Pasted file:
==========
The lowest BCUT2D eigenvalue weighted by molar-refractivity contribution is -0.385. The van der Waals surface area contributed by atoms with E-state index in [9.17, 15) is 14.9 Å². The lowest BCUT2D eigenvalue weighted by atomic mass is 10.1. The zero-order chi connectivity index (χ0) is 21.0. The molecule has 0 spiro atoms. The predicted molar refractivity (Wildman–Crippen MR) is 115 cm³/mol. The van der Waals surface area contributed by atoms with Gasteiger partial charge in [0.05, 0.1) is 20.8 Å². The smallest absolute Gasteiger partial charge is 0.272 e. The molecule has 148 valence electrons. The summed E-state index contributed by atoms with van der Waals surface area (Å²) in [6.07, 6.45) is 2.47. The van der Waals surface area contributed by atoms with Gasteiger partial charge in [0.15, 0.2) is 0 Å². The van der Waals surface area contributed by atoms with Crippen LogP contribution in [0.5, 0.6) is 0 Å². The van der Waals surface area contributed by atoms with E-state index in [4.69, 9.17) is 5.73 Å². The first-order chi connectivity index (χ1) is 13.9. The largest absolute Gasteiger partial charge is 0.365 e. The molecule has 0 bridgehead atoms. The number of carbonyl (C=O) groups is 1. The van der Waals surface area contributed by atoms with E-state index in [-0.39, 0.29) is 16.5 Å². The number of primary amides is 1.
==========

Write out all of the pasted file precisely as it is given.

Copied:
The lowest BCUT2D eigenvalue weighted by molar-refractivity contribution is -0.385. The van der Waals surface area contributed by atoms with E-state index in [9.17, 15) is 14.9 Å². The lowest BCUT2D eigenvalue weighted by atomic mass is 10.1. The zero-order chi connectivity index (χ0) is 21.0. The molecule has 0 spiro atoms. The predicted molar refractivity (Wildman–Crippen MR) is 115 cm³/mol. The van der Waals surface area contributed by atoms with Gasteiger partial charge in [0.05, 0.1) is 20.8 Å². The smallest absolute Gasteiger partial charge is 0.272 e. The molecule has 148 valence electrons. The summed E-state index contributed by atoms with van der Waals surface area (Å²) in [6.07, 6.45) is 2.47. The van der Waals surface area contributed by atoms with Gasteiger partial charge in [0.15, 0.2) is 0 Å². The van der Waals surface area contributed by atoms with Crippen LogP contribution in [0.5, 0.6) is 0 Å². The van der Waals surface area contributed by atoms with E-state index in [4.69, 9.17) is 5.73 Å². The first-order chi connectivity index (χ1) is 13.9. The largest absolute Gasteiger partial charge is 0.365 e. The molecule has 0 bridgehead atoms. The number of carbonyl (C=O) groups is 1. The van der Waals surface area contributed by atoms with E-state index in [-0.39, 0.29) is 16.5 Å². The number of primary amides is 1.